Ryan Beauchesne, the founder and CEO of Mobility Prescription, likes to compare his personal fitness consulting firm to Uber, the ride-hailing service. “We’re mobile,” says Beauchesne, BHS’13. “We go directly to our clients’ homes.”
Like an Uber driver, his schedule is ever-changing, dictated by his clients’ needs. On Monday, he saw his first client at 5:30 a.m., a half-hour before sunrise. On Thursday, he will host an hourlong boot camp at the Marino Center from 7:30 to 8:30 p.m., leading Northeastern community members through a series of strength and conditioning exercises.
Beauchesne founded Mobility Prescription in October 2014, following a 15-month stint as a private trainer for a big health club in Boston. Over the past two years, the health sciences graduate has leveraged his professional connections to build a business that now serves more than 50 clients of all ages and fitness levels. The youngest is 13, the oldest 82. Some are first-time lifters, others star hockey players for the Boston Bruins.
According to Beauchesne, one client in his 50s started playing tennis after training with Mobility Prescription and is now a strong local competitor in his age group. “Some of our clients have completely transformed their bodies,” he says. It’s never too late to start a program.”
A talented team
Mobility Prescription’s team is small yet well-qualified, with thousands of hours of clinical experience in the sports medicine field. The group takes a holistic approach to health and wellness, employing a nutritional consultant while working with a biotechnology company called InsideTracker to analyze its clients’ blood for various biomarkers.
Six of its seven staff members have either studied or currently work at Northeastern, including chief medical advisor Gianmichel Corrado, the university’s team physician, and gym design engineer Alexander McQuiggan, E’13, who has worked with several clients to help them create bespoke workout spaces in the comfort of their own homes.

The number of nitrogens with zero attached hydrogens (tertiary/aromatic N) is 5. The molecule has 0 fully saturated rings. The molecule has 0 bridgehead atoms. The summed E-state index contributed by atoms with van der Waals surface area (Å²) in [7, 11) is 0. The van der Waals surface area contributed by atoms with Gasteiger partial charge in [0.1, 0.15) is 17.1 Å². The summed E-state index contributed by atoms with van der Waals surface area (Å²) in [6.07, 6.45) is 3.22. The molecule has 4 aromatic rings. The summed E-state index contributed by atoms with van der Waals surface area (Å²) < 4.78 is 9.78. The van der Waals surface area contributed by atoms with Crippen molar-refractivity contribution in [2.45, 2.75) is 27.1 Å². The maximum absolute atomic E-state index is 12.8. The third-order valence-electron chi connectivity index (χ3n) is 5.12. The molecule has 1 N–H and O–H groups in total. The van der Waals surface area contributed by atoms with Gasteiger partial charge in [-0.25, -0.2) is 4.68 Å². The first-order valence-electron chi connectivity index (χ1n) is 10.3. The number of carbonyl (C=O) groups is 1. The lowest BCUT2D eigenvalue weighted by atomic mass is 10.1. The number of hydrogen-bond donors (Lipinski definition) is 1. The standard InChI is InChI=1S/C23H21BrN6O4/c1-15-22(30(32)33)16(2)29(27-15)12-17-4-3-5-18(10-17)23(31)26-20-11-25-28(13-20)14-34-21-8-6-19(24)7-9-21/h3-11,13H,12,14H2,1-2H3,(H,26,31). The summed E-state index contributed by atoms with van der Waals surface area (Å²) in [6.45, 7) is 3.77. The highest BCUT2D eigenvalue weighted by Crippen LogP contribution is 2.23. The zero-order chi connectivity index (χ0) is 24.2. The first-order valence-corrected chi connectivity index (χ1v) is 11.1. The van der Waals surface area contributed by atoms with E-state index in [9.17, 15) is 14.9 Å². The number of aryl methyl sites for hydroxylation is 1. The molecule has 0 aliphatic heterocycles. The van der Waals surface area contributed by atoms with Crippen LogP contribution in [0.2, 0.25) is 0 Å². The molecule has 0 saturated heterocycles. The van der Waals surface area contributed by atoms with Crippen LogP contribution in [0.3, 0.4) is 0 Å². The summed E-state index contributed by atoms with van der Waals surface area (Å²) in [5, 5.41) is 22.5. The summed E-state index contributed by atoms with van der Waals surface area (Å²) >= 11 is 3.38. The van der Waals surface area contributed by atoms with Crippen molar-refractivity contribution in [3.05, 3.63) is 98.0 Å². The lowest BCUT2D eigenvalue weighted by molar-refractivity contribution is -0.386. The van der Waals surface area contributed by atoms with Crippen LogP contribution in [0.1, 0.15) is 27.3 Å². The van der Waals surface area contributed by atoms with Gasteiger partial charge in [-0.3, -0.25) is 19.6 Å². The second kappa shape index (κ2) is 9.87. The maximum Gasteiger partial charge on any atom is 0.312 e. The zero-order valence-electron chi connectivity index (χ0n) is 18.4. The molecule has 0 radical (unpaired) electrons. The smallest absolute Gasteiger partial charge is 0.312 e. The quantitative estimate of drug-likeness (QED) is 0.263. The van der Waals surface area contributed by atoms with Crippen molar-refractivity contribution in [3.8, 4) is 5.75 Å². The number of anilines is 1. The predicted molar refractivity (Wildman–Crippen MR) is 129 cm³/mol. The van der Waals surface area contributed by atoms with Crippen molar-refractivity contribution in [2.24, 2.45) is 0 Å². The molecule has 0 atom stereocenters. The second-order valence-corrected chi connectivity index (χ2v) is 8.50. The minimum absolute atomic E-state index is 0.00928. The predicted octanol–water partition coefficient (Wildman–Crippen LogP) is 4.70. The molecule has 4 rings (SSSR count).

Head fitness consultant Jimmy Heim, DPT’16, will be working with Beauchesne to put the boot camp attendees through their paces on Thursday, guiding them through compound exercises like squats and pushups. “We work with our clients on habit-building and try to teach them that they’re in this for the long run,” says Heim, who received his doctorate in physical therapy. “We want them to understand why they’re performing certain exercises and how doing them will help them achieve their goals.”
Heim and Beauchesne practice what they preach, eating healthfully and exercising consistently to reach their own fitness objectives. Heim is a competitive powerlifter, with the ability to squat, bench press, and deadlift a combined total of nearly 1,300 pounds. Beauchesne, for his part, is an avid surfer, snowboarder, and ice hockey player. “My passion for fitness stems from dealing with health-related issues in my family,” says Heim, “and I’ve seen how much of a positive impact exercise has had on my own life from both an aesthetics and lifestyle standpoint.”
The experiential edge
The young alumni say that their experiential learning opportunities at Northeastern have prepared them to help their clients reach their physical potential. Both worked as personal trainers at the Marino Center for several years, designing personalized fitness plans for students, faculty, and staff. And both completed several co-ops or clinical rotations at prestigious hospitals or rehabilitation facilities, where they worked to fine-tune their understanding of the ins and outs of patient care.
Beauchesne did one of his co-ops at Sports and Physical Therapy Associates, in Boston, where he trained elite high school and college athletes under the direct supervision of the former rehabilitation director for the NHL’s Los Angeles Kings. Heim, for his part, did his final clinical rotation at the Andrews Institute, in Florida, where he worked to prepare college football players for the NFL Scouting Combine. The experience contrasted sharply with his three-month co-op as a physical therapist at a retirement community in New Jersey, where he worked with elderly clients who sometimes struggled to get out of bed in the morning.
“I got to see all the aspects that go into patient care,” Heim says, reflecting on the totality of his clinical experiences. “I’ve brought athletes back from post-operative procedures and seen the human body at its most delicate.” Notes Beauchesne: “At all of my co-ops, I learned that the health and safety of your clients should always be your No. 1 priority.”